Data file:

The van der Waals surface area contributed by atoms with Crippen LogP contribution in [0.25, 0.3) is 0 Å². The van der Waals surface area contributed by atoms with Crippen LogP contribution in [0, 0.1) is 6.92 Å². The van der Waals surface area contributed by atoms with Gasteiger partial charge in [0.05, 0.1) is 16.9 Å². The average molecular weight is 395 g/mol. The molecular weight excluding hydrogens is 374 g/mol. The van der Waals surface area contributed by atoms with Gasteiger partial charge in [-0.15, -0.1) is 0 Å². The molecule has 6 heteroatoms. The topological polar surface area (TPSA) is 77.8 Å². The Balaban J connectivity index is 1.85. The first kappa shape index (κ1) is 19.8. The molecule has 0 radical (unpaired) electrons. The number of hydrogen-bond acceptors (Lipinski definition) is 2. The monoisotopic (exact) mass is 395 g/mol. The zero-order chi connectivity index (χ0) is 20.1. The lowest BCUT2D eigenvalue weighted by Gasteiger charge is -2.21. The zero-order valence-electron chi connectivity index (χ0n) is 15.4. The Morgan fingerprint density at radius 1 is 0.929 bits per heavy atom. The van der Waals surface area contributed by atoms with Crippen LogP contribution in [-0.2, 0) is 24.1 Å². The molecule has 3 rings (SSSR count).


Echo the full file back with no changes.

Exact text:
The van der Waals surface area contributed by atoms with Crippen LogP contribution in [0.25, 0.3) is 0 Å². The van der Waals surface area contributed by atoms with Crippen LogP contribution in [0, 0.1) is 6.92 Å². The van der Waals surface area contributed by atoms with Gasteiger partial charge in [0.05, 0.1) is 16.9 Å². The average molecular weight is 395 g/mol. The molecular weight excluding hydrogens is 374 g/mol. The van der Waals surface area contributed by atoms with Gasteiger partial charge in [-0.15, -0.1) is 0 Å². The molecule has 6 heteroatoms. The topological polar surface area (TPSA) is 77.8 Å². The Balaban J connectivity index is 1.85. The first kappa shape index (κ1) is 19.8. The molecule has 0 radical (unpaired) electrons. The number of hydrogen-bond acceptors (Lipinski definition) is 2. The monoisotopic (exact) mass is 395 g/mol. The zero-order chi connectivity index (χ0) is 20.1. The lowest BCUT2D eigenvalue weighted by Gasteiger charge is -2.21. The zero-order valence-electron chi connectivity index (χ0n) is 15.4. The Morgan fingerprint density at radius 1 is 0.929 bits per heavy atom. The van der Waals surface area contributed by atoms with Crippen LogP contribution in [-0.2, 0) is 24.1 Å². The molecule has 3 rings (SSSR count).